New life, cardiac arrests and everything in between
10 August 2016
Shelley Moore has been a call handler for the East of England Ambulance Service NHS Trust (EEAST) for a year...
Tell us about an average shift and the types of calls you get?
I am not sure that there is such a thing as an average shift as every shift is different. And calls literally cover everything you can think of. From new life with women in labour, to cardiac arrests and everything in between you name it we get called for it. Falls, strokes, chest pain and breathing problems are very common of course, but we also get people with more minor things like nosebleeds and being sick. And that's when the triage system we have learned sorts the priority of the call for the dispatchers to send a response. We also take calls from GPs organising transport for patients to hospital, and police making us aware of things like traffic accidents. No two shifts are ever the same!
What are the most rewarding aspects about the job?
I think one of the most rewarding aspects is knowing that when someone calls for help, you are the first voice they hear. We are taught to be calm, reassuring, and patient with our callers. And remember that for some people their call to 999 is literally a life or death situation. Not everyone says thank you, and that's understandable in some circumstances but you know you have made a difference even if they don't say it.
What are the biggest challenges being a call handler?
I think one of the biggest challenges of being a call handler can be the sheer volume of calls, and the fact that more and more people seem to think that they need an ambulance when in fact a trip to their GP would be far more appropriate. Especially when people get agitated if their call is triaged for a call back from one of our clinicians. Some people will call back in 10 minutes and try again, some will get abusive and angry.
What is your most memorable call?
Probably the call from a teenage girl who had found her dad collapsed and not breathing properly. He was going into cardiac arrest and I had to talk her through what to do whilst her younger sister was standing at the top of the stairs just screaming. I reassured her she could do it, that we could help her help her dad until the crew arrived. I could hear how badly she wanted to lose it and panic, but between my encouragement and her listening and willingness to follow what I was saying, she got him on the floor and started CPR. She did everything I asked her to do. When the crew arrived, I took a moment to tell her that she had done really well and given her dad the best chance she could. She said "Thank you. Thank you for helping me help my Dad". I was so struck that in the middle of her worst nightmare she thought to say thank you. Sadly her dad didn't make it but I still think about her and hope that she knows just how proud her dad would be of her.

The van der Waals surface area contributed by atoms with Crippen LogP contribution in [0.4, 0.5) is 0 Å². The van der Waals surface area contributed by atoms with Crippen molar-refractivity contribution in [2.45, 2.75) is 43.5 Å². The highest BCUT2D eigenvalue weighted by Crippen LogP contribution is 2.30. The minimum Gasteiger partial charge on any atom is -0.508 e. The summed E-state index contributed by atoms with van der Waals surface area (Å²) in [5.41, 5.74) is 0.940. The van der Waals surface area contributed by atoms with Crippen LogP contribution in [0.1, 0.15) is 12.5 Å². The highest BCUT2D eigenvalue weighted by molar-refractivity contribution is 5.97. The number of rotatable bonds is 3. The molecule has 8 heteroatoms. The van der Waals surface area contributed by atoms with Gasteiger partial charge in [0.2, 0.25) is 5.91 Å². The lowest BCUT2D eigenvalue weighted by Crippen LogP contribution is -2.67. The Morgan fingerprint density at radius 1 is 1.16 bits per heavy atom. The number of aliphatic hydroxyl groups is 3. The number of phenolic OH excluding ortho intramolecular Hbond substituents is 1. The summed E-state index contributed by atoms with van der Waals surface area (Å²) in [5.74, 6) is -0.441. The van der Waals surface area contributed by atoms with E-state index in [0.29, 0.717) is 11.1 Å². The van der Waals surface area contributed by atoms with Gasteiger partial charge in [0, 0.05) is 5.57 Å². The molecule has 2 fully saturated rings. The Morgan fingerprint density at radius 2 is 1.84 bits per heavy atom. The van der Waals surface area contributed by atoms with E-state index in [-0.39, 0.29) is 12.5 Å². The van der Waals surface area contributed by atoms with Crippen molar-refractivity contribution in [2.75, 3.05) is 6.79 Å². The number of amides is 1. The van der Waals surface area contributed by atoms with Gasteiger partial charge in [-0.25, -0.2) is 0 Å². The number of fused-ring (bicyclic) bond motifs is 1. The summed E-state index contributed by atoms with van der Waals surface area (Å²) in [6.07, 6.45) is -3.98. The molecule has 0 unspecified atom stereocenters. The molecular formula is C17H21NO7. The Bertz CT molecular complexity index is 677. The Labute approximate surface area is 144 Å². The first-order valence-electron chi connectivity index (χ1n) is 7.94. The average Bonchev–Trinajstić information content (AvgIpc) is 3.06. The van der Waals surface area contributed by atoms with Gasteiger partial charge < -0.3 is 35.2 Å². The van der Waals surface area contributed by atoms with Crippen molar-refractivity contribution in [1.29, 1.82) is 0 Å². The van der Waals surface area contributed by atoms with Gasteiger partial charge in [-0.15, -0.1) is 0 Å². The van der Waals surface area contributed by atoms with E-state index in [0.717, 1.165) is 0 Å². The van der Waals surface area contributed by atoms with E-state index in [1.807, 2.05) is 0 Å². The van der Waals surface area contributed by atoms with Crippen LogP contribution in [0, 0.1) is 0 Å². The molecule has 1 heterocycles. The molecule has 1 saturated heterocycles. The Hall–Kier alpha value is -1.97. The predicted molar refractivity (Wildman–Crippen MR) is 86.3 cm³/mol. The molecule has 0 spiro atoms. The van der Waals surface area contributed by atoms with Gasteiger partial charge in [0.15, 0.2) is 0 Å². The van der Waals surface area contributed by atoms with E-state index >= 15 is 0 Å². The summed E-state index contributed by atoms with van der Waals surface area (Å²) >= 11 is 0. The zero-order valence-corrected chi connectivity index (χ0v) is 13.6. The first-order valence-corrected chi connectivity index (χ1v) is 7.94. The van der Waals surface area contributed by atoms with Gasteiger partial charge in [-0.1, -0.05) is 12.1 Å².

How do you handle dealing with very traumatic calls?
Sadly no call handler can escape traumatic calls, but we have a great team around us. Your colleagues around you are often aware that yours is a tough call, even if they are dealing with their own calls, and afterwards you will get a reassuring "Are you OK? You did well there". Your team leader too, as well as duty EOC officer will be aware if a call has been particularly hard, and if you need to you can speak to them, or take a few minutes out of the room to settle your thoughts and even shed a few tears if you need to. Everyone is so supportive of each other as we have all been in the same situation. Personally, I try to focus on the fact that someone called for help and I was there for them, that I did all that I could to help them.
What are the most ridiculous/ inappropriate calls you have received?
Even in the year that I have been a call handler I have had my share of inappropriate calls. A lady who had been shaving her legs in the shower and cut herself, a very jolly drunk who said he needed an ambulance because he "kept bumping into things", someone who had a spider land on their arm and they were worried because it didn't bite him but he was worried about the ecosystem as it didn't look like a native spider, a woman who was distressed because she had smoked a cigarette and now could not do the washing up and more. But I think the call just recently when a man called me for his brother who had a toothache. They were calling from literally right outside A&E at the hospital and had called an ambulance because they had been told they would have to wait several hours to be seen as it was not a medical emergency and he needed an ambulance as his brother was in a lot of pain from his tooth! He was triaged for a clinician call back and it was suggested that instead he could go back into A&E. Having been see at A&E and given pain relief and advised to sort a dentist appointment and some further pain relief from the pharmacy, he called again the next night for an ambulance as they forgot to get the painkillers and he simply had to have an ambulance as the tooth was still giving him a lot of pain.
How do you stay professional, even when a caller is abusive to you?
I won't deny it, it's tough sometimes, especially when they are already shouting and swearing as you answer the phone. Hopefully by staying calm we eventually get the caller to calm down - it doesn't always work, and we do have the option of passing the call over to our team leader who can terminate the call if they don't calm down. It's important though to recognise that some people come across as aggressive because they are scared and try and be gentle with them to get them to calm down. But for some they just want to vent their anger for reasons known only to themselves. Generally staying calm will work eventually - after all they call me for help and when they realise that screaming and shouting is not getting them any further forward they will begin to answer the questions.